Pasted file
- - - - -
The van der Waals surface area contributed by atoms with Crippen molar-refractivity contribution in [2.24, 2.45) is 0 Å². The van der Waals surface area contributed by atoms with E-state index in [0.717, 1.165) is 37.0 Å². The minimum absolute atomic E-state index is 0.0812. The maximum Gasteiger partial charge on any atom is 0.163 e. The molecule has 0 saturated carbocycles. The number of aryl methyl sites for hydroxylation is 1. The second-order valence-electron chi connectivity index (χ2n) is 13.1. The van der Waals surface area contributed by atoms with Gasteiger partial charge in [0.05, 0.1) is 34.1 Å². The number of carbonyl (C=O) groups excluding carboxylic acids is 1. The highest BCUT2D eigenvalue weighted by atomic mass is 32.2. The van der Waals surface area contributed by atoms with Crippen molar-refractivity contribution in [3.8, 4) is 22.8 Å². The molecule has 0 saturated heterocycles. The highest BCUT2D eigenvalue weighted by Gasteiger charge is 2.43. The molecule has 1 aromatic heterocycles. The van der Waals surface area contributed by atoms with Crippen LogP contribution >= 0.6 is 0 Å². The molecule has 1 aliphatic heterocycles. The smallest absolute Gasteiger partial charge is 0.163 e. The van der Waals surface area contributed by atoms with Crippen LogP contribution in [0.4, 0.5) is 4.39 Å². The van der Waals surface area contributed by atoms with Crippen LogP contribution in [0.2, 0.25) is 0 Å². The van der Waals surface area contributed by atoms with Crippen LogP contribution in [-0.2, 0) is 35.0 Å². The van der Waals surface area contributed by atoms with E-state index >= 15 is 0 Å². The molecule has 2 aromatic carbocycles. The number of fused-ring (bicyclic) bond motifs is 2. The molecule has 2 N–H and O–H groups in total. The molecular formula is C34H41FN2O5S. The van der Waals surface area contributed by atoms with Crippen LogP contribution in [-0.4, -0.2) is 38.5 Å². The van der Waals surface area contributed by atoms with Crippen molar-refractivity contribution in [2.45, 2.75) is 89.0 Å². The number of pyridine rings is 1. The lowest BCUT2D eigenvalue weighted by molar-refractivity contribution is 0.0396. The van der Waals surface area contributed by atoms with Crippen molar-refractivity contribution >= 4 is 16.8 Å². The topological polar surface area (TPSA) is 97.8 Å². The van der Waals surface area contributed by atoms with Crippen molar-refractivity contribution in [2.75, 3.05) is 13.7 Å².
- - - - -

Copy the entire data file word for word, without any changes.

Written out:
The van der Waals surface area contributed by atoms with Crippen molar-refractivity contribution in [2.24, 2.45) is 0 Å². The van der Waals surface area contributed by atoms with E-state index in [0.717, 1.165) is 37.0 Å². The minimum absolute atomic E-state index is 0.0812. The maximum Gasteiger partial charge on any atom is 0.163 e. The molecule has 0 saturated carbocycles. The number of aryl methyl sites for hydroxylation is 1. The second-order valence-electron chi connectivity index (χ2n) is 13.1. The van der Waals surface area contributed by atoms with Gasteiger partial charge in [0.05, 0.1) is 34.1 Å². The number of carbonyl (C=O) groups excluding carboxylic acids is 1. The highest BCUT2D eigenvalue weighted by atomic mass is 32.2. The van der Waals surface area contributed by atoms with Crippen molar-refractivity contribution in [3.8, 4) is 22.8 Å². The molecule has 0 saturated heterocycles. The highest BCUT2D eigenvalue weighted by Gasteiger charge is 2.43. The molecule has 1 aromatic heterocycles. The van der Waals surface area contributed by atoms with Crippen LogP contribution >= 0.6 is 0 Å². The molecule has 1 aliphatic heterocycles. The smallest absolute Gasteiger partial charge is 0.163 e. The van der Waals surface area contributed by atoms with Crippen LogP contribution in [0.4, 0.5) is 4.39 Å². The van der Waals surface area contributed by atoms with Crippen LogP contribution in [0.2, 0.25) is 0 Å². The van der Waals surface area contributed by atoms with Crippen LogP contribution in [-0.2, 0) is 35.0 Å². The van der Waals surface area contributed by atoms with E-state index >= 15 is 0 Å². The molecule has 2 aromatic carbocycles. The number of fused-ring (bicyclic) bond motifs is 2. The molecule has 2 N–H and O–H groups in total. The molecular formula is C34H41FN2O5S. The van der Waals surface area contributed by atoms with Crippen LogP contribution in [-0.4, -0.2) is 38.5 Å². The van der Waals surface area contributed by atoms with Crippen molar-refractivity contribution in [2.45, 2.75) is 89.0 Å². The number of pyridine rings is 1. The lowest BCUT2D eigenvalue weighted by molar-refractivity contribution is 0.0396. The van der Waals surface area contributed by atoms with Crippen molar-refractivity contribution >= 4 is 16.8 Å². The topological polar surface area (TPSA) is 97.8 Å². The van der Waals surface area contributed by atoms with Crippen molar-refractivity contribution in [2.75, 3.05) is 13.7 Å².